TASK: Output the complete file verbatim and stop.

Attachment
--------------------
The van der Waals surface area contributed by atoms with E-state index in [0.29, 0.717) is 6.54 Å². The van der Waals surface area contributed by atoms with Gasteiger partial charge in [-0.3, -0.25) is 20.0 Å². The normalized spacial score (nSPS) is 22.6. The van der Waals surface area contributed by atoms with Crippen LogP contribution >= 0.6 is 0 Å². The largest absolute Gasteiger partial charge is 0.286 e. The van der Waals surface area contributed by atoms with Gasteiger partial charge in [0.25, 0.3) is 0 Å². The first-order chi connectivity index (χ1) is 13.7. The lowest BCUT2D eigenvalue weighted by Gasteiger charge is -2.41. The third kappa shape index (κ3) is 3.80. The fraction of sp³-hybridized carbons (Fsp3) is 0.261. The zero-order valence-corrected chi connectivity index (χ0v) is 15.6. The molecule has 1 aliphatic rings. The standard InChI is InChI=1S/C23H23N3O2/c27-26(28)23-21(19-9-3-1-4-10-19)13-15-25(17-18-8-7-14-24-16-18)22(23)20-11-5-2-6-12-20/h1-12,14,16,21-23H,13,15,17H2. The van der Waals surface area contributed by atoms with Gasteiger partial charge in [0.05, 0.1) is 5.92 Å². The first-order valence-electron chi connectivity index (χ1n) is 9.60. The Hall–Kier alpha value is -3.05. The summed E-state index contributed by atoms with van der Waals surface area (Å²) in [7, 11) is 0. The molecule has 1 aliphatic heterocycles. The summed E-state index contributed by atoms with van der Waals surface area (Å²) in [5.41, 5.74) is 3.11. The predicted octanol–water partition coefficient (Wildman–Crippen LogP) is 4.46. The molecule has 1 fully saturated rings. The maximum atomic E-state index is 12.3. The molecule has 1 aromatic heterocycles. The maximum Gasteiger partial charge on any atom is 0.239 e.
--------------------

The van der Waals surface area contributed by atoms with E-state index in [0.29, 0.717) is 6.54 Å². The van der Waals surface area contributed by atoms with Gasteiger partial charge in [-0.3, -0.25) is 20.0 Å². The normalized spacial score (nSPS) is 22.6. The van der Waals surface area contributed by atoms with Crippen LogP contribution >= 0.6 is 0 Å². The largest absolute Gasteiger partial charge is 0.286 e. The van der Waals surface area contributed by atoms with Gasteiger partial charge in [0.25, 0.3) is 0 Å². The first-order chi connectivity index (χ1) is 13.7. The lowest BCUT2D eigenvalue weighted by Gasteiger charge is -2.41. The third kappa shape index (κ3) is 3.80. The fraction of sp³-hybridized carbons (Fsp3) is 0.261. The zero-order valence-corrected chi connectivity index (χ0v) is 15.6. The molecule has 1 aliphatic rings. The standard InChI is InChI=1S/C23H23N3O2/c27-26(28)23-21(19-9-3-1-4-10-19)13-15-25(17-18-8-7-14-24-16-18)22(23)20-11-5-2-6-12-20/h1-12,14,16,21-23H,13,15,17H2. The van der Waals surface area contributed by atoms with Gasteiger partial charge in [0.05, 0.1) is 5.92 Å². The first-order valence-electron chi connectivity index (χ1n) is 9.60. The Hall–Kier alpha value is -3.05. The summed E-state index contributed by atoms with van der Waals surface area (Å²) in [7, 11) is 0. The molecule has 1 aliphatic heterocycles. The summed E-state index contributed by atoms with van der Waals surface area (Å²) in [5.41, 5.74) is 3.11. The predicted octanol–water partition coefficient (Wildman–Crippen LogP) is 4.46. The molecule has 1 fully saturated rings. The maximum atomic E-state index is 12.3. The molecule has 1 aromatic heterocycles. The maximum Gasteiger partial charge on any atom is 0.239 e.